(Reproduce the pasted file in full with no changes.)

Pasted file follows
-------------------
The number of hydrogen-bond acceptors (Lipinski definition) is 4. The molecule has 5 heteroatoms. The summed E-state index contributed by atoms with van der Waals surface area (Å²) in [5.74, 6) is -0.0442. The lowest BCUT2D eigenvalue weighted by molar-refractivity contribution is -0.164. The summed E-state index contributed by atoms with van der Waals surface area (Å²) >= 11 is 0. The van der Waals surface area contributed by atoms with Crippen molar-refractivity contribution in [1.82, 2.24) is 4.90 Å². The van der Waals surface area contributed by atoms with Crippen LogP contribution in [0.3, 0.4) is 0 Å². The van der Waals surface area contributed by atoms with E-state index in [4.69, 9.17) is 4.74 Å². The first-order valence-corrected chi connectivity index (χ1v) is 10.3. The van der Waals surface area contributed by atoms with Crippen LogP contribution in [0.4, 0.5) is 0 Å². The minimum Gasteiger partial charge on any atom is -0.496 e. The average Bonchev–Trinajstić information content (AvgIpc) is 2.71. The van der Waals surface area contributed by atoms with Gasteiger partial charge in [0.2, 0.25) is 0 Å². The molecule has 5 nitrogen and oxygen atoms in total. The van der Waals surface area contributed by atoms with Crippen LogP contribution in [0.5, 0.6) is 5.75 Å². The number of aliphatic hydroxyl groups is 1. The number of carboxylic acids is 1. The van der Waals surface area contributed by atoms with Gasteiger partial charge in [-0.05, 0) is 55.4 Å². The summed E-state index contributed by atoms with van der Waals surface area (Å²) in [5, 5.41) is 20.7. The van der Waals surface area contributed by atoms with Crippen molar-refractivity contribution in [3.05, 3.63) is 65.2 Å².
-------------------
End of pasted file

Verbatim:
The number of hydrogen-bond acceptors (Lipinski definition) is 4. The molecule has 5 heteroatoms. The summed E-state index contributed by atoms with van der Waals surface area (Å²) in [5.74, 6) is -0.0442. The lowest BCUT2D eigenvalue weighted by molar-refractivity contribution is -0.164. The summed E-state index contributed by atoms with van der Waals surface area (Å²) >= 11 is 0. The van der Waals surface area contributed by atoms with Crippen molar-refractivity contribution in [1.82, 2.24) is 4.90 Å². The van der Waals surface area contributed by atoms with Crippen LogP contribution in [0.3, 0.4) is 0 Å². The van der Waals surface area contributed by atoms with E-state index in [4.69, 9.17) is 4.74 Å². The first-order valence-corrected chi connectivity index (χ1v) is 10.3. The van der Waals surface area contributed by atoms with Crippen LogP contribution in [0.4, 0.5) is 0 Å². The minimum Gasteiger partial charge on any atom is -0.496 e. The average Bonchev–Trinajstić information content (AvgIpc) is 2.71. The van der Waals surface area contributed by atoms with Gasteiger partial charge in [0.2, 0.25) is 0 Å². The molecule has 5 nitrogen and oxygen atoms in total. The van der Waals surface area contributed by atoms with Crippen LogP contribution in [0.5, 0.6) is 5.75 Å². The number of aliphatic hydroxyl groups is 1. The number of carboxylic acids is 1. The van der Waals surface area contributed by atoms with Gasteiger partial charge in [-0.05, 0) is 55.4 Å². The summed E-state index contributed by atoms with van der Waals surface area (Å²) in [5, 5.41) is 20.7. The van der Waals surface area contributed by atoms with Crippen molar-refractivity contribution in [3.05, 3.63) is 65.2 Å².